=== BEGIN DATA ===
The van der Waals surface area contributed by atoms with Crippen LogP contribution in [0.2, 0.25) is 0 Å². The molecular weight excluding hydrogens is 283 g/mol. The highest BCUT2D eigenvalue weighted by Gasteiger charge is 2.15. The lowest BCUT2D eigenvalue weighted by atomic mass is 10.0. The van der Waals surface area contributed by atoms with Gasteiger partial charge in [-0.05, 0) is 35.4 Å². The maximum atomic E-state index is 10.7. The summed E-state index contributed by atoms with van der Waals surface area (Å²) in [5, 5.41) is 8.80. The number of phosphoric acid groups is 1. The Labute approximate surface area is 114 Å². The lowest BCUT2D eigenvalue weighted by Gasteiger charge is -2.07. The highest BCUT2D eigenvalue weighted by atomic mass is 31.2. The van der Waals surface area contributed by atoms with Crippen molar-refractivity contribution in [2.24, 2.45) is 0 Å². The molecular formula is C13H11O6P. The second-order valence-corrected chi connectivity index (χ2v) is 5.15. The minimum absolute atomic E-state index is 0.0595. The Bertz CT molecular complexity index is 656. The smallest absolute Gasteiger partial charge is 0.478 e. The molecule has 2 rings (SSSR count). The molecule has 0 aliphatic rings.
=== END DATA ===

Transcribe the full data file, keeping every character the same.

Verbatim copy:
The van der Waals surface area contributed by atoms with Crippen LogP contribution in [0.2, 0.25) is 0 Å². The molecular weight excluding hydrogens is 283 g/mol. The highest BCUT2D eigenvalue weighted by Gasteiger charge is 2.15. The lowest BCUT2D eigenvalue weighted by atomic mass is 10.0. The van der Waals surface area contributed by atoms with Gasteiger partial charge in [-0.05, 0) is 35.4 Å². The maximum atomic E-state index is 10.7. The summed E-state index contributed by atoms with van der Waals surface area (Å²) in [5, 5.41) is 8.80. The number of phosphoric acid groups is 1. The Labute approximate surface area is 114 Å². The lowest BCUT2D eigenvalue weighted by Gasteiger charge is -2.07. The highest BCUT2D eigenvalue weighted by atomic mass is 31.2. The van der Waals surface area contributed by atoms with Crippen molar-refractivity contribution in [2.24, 2.45) is 0 Å². The molecular formula is C13H11O6P. The second-order valence-corrected chi connectivity index (χ2v) is 5.15. The minimum absolute atomic E-state index is 0.0595. The Bertz CT molecular complexity index is 656. The smallest absolute Gasteiger partial charge is 0.478 e. The molecule has 2 rings (SSSR count). The molecule has 0 aliphatic rings.